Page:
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Greg Garrett Greg Garrett

Greg Garrett is a novelist, a professor of English at Baylor University, writer-in-residence at the Episcopal Seminary of the Southwest, and a licensed lay preacher in the Episcopal Church.

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Baylor University, Waco, TX
Episcopal Seminary of the Southwest, Austin, TX

Greg Garrett: So What Can We Do?

July 29, 2016


The headline recently in the centrist British newspaper The Independent fills the whole front page: "America's Race Hate Nightmare."

Not 1920. Not 1950. Now.

The Americans I encounter here in the UK are as stunned as my friends in the States. Even the Brits want to talk about America for once.

What can we do?

Speak out. Raise your voice. Write your editor. Call in to talk radio. Talk to your children - and your parents. Finally say something, in love, to that family member who vocally hates people of another race or culture. Let the whole world know that you stand against racism and racist violence. Tell the world that violence against black men - and violence against police officers - cannot be countenanced, and that it is time for all people of good conscience to raise their voices and drown out the murmur of hatred. Tell the world that any harm done to any of us is done to us all. As Dr. King said, injustice anywhere is injustice everywhere.

Act out. Protest, even if you are a protest of one. Visit the offices of legislators. Find out about local events that build interrace and interfaith community, attend them, take your kids and grandkids to them. Put your church or civic group to work. Above all, do something. Racism is not a black, white, or brown issue. It never was. It is a human issue, pure and simple, and doing nothing is not an option. Dr. King, speaking of his own hard time, said that what would baffle people of the future would not be the actions of the bad people, but the inaction of the good people. Act in such a way that perhaps your grandchildren or great-grandchildren will not have to ask you why black men are still being killed by police-or why racist violence of any kind still dominates the airwaves.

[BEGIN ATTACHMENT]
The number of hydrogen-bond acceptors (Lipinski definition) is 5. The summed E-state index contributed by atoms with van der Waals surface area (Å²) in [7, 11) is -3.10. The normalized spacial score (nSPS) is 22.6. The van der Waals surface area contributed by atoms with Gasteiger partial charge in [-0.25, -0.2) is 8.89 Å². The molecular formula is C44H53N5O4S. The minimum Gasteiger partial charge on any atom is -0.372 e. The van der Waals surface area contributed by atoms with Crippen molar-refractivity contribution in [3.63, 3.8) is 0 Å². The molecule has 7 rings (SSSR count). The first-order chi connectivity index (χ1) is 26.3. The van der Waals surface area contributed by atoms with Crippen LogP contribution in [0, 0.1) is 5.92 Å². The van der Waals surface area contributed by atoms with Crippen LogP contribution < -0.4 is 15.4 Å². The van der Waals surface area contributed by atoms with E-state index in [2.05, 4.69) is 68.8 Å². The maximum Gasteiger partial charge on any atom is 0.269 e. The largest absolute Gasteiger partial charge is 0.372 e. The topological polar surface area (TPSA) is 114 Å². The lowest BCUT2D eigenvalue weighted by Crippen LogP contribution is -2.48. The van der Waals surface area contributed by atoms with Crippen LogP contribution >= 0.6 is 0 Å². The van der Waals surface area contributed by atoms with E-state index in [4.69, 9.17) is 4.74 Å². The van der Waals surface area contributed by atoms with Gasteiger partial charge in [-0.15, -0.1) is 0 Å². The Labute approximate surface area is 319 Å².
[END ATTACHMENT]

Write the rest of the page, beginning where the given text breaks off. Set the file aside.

Reach out. Let's say you are one of those good people. You know that every human being is created in the image of God. Your heart aches for the events of this week. But if, like many of us, you have only a handful of friends and acquaintances who don't look exactly like you, think about ways you can extend that good will. Get to know a neighbor who doesn't fit the rest of your neighborhood's profile. Get behind interfaith work. Visit a church or organization made up largely of people who don't look like you. Invite them to your church or organization-as your guests. Better yet, set up a shared event, exchange pastors for a Sunday, or set up ongoing projects your communities jointly can get behind on race and justice. Somehow let the communities outside your own know that you love and support them. What William E. Gladstone said of England makes an easy conversion to our own place and time: The ground beneath our feet is not white soil or black soil, Christian, Muslim, or atheist. It is human soil, and until we all stand together on that ground in that recognition, America's Race Hate Nightmare will continue.

Love each other. Protect each other. Get out there today and be (in Dr. King's words) dangerously unselfish.

This is human soil beneath our feet

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